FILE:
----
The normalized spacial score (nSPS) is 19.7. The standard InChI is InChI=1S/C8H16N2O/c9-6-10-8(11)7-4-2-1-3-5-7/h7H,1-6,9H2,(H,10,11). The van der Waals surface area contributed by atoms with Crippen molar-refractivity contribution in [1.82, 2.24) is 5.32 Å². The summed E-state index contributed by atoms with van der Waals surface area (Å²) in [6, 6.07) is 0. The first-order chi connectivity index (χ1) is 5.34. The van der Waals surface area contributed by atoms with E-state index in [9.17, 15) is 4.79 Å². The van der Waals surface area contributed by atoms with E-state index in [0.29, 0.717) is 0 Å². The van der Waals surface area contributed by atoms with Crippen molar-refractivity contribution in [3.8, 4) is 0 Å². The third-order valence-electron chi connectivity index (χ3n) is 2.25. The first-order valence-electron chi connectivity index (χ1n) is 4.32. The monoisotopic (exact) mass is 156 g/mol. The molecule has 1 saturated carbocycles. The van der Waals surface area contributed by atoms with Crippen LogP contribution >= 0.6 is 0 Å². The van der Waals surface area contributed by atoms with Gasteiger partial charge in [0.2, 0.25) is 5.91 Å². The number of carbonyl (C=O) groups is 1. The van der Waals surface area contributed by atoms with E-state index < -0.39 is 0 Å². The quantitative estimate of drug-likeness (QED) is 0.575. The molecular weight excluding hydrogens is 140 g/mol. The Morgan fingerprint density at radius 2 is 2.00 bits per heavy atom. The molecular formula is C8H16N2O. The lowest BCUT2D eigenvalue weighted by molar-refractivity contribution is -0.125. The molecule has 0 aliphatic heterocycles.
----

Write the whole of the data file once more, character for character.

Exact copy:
The normalized spacial score (nSPS) is 19.7. The standard InChI is InChI=1S/C8H16N2O/c9-6-10-8(11)7-4-2-1-3-5-7/h7H,1-6,9H2,(H,10,11). The van der Waals surface area contributed by atoms with Crippen molar-refractivity contribution in [1.82, 2.24) is 5.32 Å². The summed E-state index contributed by atoms with van der Waals surface area (Å²) in [6, 6.07) is 0. The first-order chi connectivity index (χ1) is 5.34. The van der Waals surface area contributed by atoms with E-state index in [9.17, 15) is 4.79 Å². The van der Waals surface area contributed by atoms with E-state index in [0.29, 0.717) is 0 Å². The van der Waals surface area contributed by atoms with Crippen molar-refractivity contribution in [3.8, 4) is 0 Å². The third-order valence-electron chi connectivity index (χ3n) is 2.25. The first-order valence-electron chi connectivity index (χ1n) is 4.32. The monoisotopic (exact) mass is 156 g/mol. The molecule has 1 saturated carbocycles. The van der Waals surface area contributed by atoms with Crippen LogP contribution >= 0.6 is 0 Å². The van der Waals surface area contributed by atoms with Gasteiger partial charge in [0.2, 0.25) is 5.91 Å². The number of carbonyl (C=O) groups is 1. The van der Waals surface area contributed by atoms with E-state index < -0.39 is 0 Å². The quantitative estimate of drug-likeness (QED) is 0.575. The molecular weight excluding hydrogens is 140 g/mol. The Morgan fingerprint density at radius 2 is 2.00 bits per heavy atom. The molecular formula is C8H16N2O. The lowest BCUT2D eigenvalue weighted by molar-refractivity contribution is -0.125. The molecule has 0 aliphatic heterocycles.